offer of proof.Procedure. A presentation of evidence for the record (but outside the jury’s

presence) usu. made after the judge has sustained an objection to the admissibility of that evidence, so that the evidence can be preserved on the record for an appeal of the judge’s ruling. • An offer of proof, which may also be used to persuade the court to admit the evidence, consists of three parts: (1) the evidence itself, (2) an explanation of the purpose for which it is offered (its relevance), and (3) an argument supporting admissibility. Such an offer may include tangible evidence or testimony (through questions and answers, a lawyer’s narrative description, or an affidavit).Fed. R. Evid. 103(a)(2). — Also termed avowal. [Cases: Criminal Law 670; Federal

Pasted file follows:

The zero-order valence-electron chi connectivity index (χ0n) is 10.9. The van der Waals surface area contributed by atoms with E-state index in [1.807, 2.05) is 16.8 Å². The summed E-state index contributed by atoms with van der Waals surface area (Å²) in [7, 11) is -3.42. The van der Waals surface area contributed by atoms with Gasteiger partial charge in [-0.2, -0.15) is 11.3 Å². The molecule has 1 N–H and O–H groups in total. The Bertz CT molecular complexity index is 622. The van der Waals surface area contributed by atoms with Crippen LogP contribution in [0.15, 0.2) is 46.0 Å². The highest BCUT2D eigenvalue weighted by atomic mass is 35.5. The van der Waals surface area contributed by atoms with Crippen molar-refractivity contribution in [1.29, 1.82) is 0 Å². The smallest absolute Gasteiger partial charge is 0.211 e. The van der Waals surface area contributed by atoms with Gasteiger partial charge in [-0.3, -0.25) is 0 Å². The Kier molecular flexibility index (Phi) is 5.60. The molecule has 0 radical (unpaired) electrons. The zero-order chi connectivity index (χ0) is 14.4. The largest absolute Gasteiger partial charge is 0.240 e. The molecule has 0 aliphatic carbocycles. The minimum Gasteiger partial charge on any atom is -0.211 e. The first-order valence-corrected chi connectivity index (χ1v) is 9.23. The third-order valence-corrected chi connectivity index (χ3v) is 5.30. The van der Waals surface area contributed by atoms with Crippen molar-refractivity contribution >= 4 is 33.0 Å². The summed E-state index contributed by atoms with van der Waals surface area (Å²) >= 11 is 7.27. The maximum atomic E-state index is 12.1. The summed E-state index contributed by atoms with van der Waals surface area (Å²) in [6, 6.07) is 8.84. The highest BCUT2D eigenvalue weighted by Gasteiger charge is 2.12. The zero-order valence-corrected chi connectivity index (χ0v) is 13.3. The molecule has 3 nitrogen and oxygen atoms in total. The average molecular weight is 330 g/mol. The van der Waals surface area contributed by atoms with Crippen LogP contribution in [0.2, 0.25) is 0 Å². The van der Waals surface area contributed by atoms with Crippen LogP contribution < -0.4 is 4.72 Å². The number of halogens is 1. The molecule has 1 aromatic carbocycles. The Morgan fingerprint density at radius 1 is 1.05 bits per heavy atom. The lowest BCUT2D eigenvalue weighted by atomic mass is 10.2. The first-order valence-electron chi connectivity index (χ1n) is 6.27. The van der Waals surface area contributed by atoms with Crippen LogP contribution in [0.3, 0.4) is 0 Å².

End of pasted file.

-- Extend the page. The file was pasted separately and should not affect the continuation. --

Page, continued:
Civil Procedure 2013; Trial 44. C.J.S. Criminal Law §§ 1203–1205; Trial §§ 163, 170.]

[Blacks Law 8th]